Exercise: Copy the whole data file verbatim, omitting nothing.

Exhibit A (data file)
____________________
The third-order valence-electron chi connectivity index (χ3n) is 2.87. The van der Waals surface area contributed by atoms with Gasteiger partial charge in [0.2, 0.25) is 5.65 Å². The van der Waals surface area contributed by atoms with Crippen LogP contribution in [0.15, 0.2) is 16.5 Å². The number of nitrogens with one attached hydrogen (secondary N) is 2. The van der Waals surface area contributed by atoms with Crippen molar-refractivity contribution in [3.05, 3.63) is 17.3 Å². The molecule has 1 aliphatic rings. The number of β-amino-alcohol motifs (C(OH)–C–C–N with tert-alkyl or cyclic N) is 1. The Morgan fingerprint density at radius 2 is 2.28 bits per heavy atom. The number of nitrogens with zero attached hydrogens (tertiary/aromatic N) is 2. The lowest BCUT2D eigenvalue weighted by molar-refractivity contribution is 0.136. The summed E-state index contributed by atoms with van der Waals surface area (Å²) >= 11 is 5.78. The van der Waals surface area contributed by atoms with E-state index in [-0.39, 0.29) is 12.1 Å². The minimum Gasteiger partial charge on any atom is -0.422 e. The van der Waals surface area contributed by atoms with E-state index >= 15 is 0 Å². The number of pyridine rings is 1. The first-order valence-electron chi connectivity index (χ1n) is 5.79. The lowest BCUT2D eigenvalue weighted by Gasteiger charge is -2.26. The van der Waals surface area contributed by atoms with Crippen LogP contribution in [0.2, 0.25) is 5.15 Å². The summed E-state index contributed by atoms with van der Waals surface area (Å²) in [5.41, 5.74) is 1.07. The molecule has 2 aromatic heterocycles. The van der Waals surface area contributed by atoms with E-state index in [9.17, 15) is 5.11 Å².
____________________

The third-order valence-electron chi connectivity index (χ3n) is 2.87. The van der Waals surface area contributed by atoms with Gasteiger partial charge in [0.2, 0.25) is 5.65 Å². The van der Waals surface area contributed by atoms with Crippen LogP contribution in [0.15, 0.2) is 16.5 Å². The number of nitrogens with one attached hydrogen (secondary N) is 2. The van der Waals surface area contributed by atoms with Crippen molar-refractivity contribution in [3.05, 3.63) is 17.3 Å². The molecule has 1 aliphatic rings. The number of β-amino-alcohol motifs (C(OH)–C–C–N with tert-alkyl or cyclic N) is 1. The Morgan fingerprint density at radius 2 is 2.28 bits per heavy atom. The number of nitrogens with zero attached hydrogens (tertiary/aromatic N) is 2. The lowest BCUT2D eigenvalue weighted by molar-refractivity contribution is 0.136. The summed E-state index contributed by atoms with van der Waals surface area (Å²) >= 11 is 5.78. The van der Waals surface area contributed by atoms with E-state index in [-0.39, 0.29) is 12.1 Å². The minimum Gasteiger partial charge on any atom is -0.422 e. The van der Waals surface area contributed by atoms with E-state index >= 15 is 0 Å². The number of pyridine rings is 1. The first-order valence-electron chi connectivity index (χ1n) is 5.79. The lowest BCUT2D eigenvalue weighted by Gasteiger charge is -2.26. The van der Waals surface area contributed by atoms with Crippen LogP contribution in [0.2, 0.25) is 5.15 Å². The summed E-state index contributed by atoms with van der Waals surface area (Å²) in [5.41, 5.74) is 1.07. The molecule has 2 aromatic heterocycles. The van der Waals surface area contributed by atoms with E-state index in [9.17, 15) is 5.11 Å².